Asked by a reporter if an invitation was made for President Barack Obama to address the SBC, Hunt said he knew of no such invitation.

But Hunt, the first known Native American SBC president, said, “I feel like we will have a resolution to really honor our president, especially in the context of being the first African American to be elected. We have much to celebrate in that.”

Hunt said he had ample opportunity to invite Republicans to speak, “but we felt that would send a wrong signal because we wanted to send prayer support to the new president and we are mandated to pray for our president.”

Speaking to proposed federal hate crimes legislation that some say could infringe on biblical preaching, Hunt said he was not overly worried as long as pastors “stay in the context of preaching biblical truth. And if the day comes that we would be imprisoned for the proclamation of the Gospel becoming that much of an offense, we would join about two-thirds of the rest of the planet.

“God forbid that I would travel to the Middle East to encourage those already in hostile settings while at same time being afraid to proclaim the message that I encourage,” Hunt said.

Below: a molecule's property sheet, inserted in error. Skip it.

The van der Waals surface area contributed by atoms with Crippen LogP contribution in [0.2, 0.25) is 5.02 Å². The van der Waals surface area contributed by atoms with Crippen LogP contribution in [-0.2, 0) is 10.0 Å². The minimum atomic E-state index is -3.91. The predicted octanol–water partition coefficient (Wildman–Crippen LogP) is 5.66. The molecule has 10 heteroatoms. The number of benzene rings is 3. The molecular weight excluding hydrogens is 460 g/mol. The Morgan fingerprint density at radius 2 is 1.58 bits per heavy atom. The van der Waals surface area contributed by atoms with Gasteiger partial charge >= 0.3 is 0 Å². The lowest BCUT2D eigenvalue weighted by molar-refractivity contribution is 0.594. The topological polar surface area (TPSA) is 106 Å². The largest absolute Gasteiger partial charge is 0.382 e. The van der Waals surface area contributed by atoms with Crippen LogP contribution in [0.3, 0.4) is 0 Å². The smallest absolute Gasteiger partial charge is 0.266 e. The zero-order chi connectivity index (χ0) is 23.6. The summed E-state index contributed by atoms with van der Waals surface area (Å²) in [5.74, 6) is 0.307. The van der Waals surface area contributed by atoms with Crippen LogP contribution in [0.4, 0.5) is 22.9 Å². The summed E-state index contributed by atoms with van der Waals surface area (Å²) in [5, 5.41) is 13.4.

Returning to the Great Commission Resurgence, Hunt answered a question regarding media access to the meetings of the proposed GCR task force. He said media presence would be “counterproductive because we want people to be at liberty to share their heart.”

It could be “embarrassing where we’re just seeking wisdom,” Hunt added, “but we would love to have any and all of you at the meetings and as soon as it is over we’d be delighted to share what we came to by way of context.”

Hunt said he has “no desire whatsoever to touch the structure of the SBC and the truth is, I couldn’t if I wanted to. It would violate policy.” Hunt said perhaps more clarity in his early statements about the GCR document could have helped ease fears of drastic change.

Even if the GCR task force were rejected, traction already has been gained by efficiency studies at the Georgia and Florida conventions and at the Southern Baptist mission boards, Hunt said.